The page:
By August 1991 the BBC had about 10 key sites (and their relays) in NICAM, covering about 60% of the population. It took another 12 years to roll out to all remaining sites. Some BBC sites actually had DTT before NICAM on BBC 1/2

Aug 31 1991 was chosen because it was The Last Night of The Proms

As you say the IBA launched NICAM on ITV and C4 in 1989, in response to industry disappointment that the Beeb had stalled on their plans to provide an official NICAM service.

Roll out was must faster, by Aug 1991 I think they had NICAM available from at least one Tx in every ITV region (I'm not sure about Durris for Grampian). They, and later the ITC/NTL ensured every Tx was equipped for NICAM in time for Jan 1993 and the new ITV licence period.
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tesandco931 posts since 28 Sep 2001
Granada North West Today
There was quite a good (now archived) thread on the early days of NICAM rollout in the tech forum last year, which touches on the TOTP broadcasts from the late 80s/early 90s. Indeed it even references finding out next year (as was then) on BBC Four what would happen.

The thread also shows which transmitters were NICAM equipped on both ITV and the BBC by 1990/1991.

https://tvforum.uk/mediatech/early-days-nicam-stereo-42930/
TV Whirl - Still covering UK idents, presentation, teletext and programmes after 17 years
Markymark5,897 posts since 13 Dec 2004
Meridian (North) South Today
There was quite a good (now archived) thread on the early days of NICAM rollout in the tech forum last year, which touches on the TOTP broadcasts from the late 80s/early 90s. Indeed it even references finding out next year (as was then) on BBC Four what would happen.

The thread also shows which transmitters were NICAM equipped on both ITV and the BBC by 1990/1991.

https://tvforum.uk/mediatech/early-days-nicam-stereo-42930/


Thanks for that, it also incudes a link to a BBC document I tried to find today, but I found and posted it in that thread back then !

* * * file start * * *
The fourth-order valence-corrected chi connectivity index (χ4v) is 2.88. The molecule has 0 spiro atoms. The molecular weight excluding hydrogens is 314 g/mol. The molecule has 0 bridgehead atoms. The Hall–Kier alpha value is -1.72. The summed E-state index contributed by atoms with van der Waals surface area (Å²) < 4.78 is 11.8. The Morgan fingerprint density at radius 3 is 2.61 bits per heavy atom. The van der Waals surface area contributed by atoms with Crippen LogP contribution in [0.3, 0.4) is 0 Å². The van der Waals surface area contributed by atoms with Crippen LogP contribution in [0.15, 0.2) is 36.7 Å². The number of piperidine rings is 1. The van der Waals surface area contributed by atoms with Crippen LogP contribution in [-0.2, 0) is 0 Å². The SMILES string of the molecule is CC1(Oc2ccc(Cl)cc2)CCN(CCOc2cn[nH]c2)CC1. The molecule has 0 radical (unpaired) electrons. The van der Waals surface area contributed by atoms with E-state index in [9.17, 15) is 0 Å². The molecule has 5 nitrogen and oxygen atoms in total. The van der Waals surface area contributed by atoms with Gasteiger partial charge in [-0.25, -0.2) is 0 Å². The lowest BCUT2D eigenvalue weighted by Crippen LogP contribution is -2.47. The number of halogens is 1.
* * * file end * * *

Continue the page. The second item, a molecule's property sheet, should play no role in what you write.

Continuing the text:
Steve Williams2,456 posts since 1 Aug 2008
By August 1991 the BBC had about 10 key sites (and their relays) in NICAM, covering about 60% of the population. It took another 12 years to roll out to all remaining sites. Some BBC sites actually had DTT before NICAM on BBC 1/2

Aug 31 1991 was chosen because it was The Last Night of The Proms


Thanks for this, although it wasn't actually the Last Night of the Proms that day, but there was a suitably grand musical event to launch it - https://genome.ch.bbc.co.uk/schedules/bbctwo/england/1991-08-31#at-18.00

And it was the first day of the autumn season, back when that was a big thing.

The point I was trying to make is that by the time the Beeb "officially" launched stereo they'd been broadcasting most programmes in it for a while. Certainly if you look at the BBC1 schedule for that day, all the high profile new shows are in stereo - https://genome.ch.bbc.co.uk/schedules/bbcone/london/1991-08-31 - and as you say it was available from the main transmitters. This was in contrast to C4 launching it when they only had a handful of shows using it and it wasn't widely available - in the 1989 Christmas TV Times there are programmes on C4 billed as "Digital Stereo Sound (London/Yorkshire only)".